The Whole World is Watching: The Trial of the Chicago 7 is Too Conventional for Its Own Good
New Aaron Sorkin courtroom scenes can't handle the truth
Aperiod film is never just about the period it is depicting. They are always made to make a statement, either comforting or upsetting, about the time in which they are made. Even though Aaron Sorkin's new film The Trial of the Chicago 7 is set in 1969, it's quite clearly speaking to our own era of political uncertainty and open hostility towards protest. The film is supposed to be a celebration of revolutionaries, so it breaks my heart that Sorkin chose to present it in the most safe, conventional method possible. What should be a battle cry ends up more like a TV movie-of-the-week.
Following the riots at the 1968 Democratic National Convention in Chicago, the film follows eight protesters who were arrested and charged with conspiracy to start a riot. As the case drags on for weeks and months on end, it becomes obvious to these men that the system is determined to make an example of them and what follows becomes one of the most notorious trials in American history.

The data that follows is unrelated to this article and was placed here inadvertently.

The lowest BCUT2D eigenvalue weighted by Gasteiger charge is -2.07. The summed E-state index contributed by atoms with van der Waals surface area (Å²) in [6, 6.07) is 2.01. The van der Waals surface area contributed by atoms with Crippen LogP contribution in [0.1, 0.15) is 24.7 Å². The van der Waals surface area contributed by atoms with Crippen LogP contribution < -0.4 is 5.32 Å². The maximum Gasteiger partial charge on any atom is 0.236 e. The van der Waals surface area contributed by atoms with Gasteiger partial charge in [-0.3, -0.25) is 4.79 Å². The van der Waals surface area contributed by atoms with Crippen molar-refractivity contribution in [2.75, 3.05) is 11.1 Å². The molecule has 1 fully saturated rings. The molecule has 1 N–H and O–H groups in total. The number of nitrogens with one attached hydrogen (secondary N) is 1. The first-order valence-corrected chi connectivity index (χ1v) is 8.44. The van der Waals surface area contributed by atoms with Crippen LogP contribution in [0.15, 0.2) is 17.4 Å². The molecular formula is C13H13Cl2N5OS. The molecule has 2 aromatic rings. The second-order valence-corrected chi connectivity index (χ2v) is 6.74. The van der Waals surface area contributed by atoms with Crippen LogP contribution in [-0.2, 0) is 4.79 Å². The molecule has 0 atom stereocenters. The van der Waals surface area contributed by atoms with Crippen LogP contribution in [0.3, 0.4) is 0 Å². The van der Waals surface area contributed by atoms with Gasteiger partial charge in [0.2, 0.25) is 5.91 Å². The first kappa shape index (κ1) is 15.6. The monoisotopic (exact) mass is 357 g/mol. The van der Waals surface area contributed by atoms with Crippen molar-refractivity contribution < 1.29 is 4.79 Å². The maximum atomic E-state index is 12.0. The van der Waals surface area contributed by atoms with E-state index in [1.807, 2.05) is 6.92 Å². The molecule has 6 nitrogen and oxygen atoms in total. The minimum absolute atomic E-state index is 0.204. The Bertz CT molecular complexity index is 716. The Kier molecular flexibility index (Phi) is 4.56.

As is expected of Sorkin (The West Wing, A Few Good Men, The Social Network, etc.), the writing is sharp and energetic with rapid-fire dialogue and witty humor. The directing, however, sadly follows the rules and conventions of the courtroom drama playbook step-by-step — anyone who has ever seen a movie before in their life will find no surprises here. With no real directorial flair, the actors are forced to carry the film on their backs. Some are more than up to the task (Mark Rylance), others are left out in the cold (Eddie Redmayne and Joseph Gordon-Levitt). A story about radicals requires a radical director and Sorkin is about as un-radical as they get. — Forest Taylor
Currently available on Netflix // Written and directed by: Aaron Sorkin // Starring: Sacha Baron Cohen, Eddie Redmayne, Yahya Abdul-Mateen II, Jeremy Strong, Mark Rylance, John Carrol Lynch, Alex Sharp, Joseph Gordon-Levitt, Frank Langella, and Michael Keaton // 130 minutes // Rated R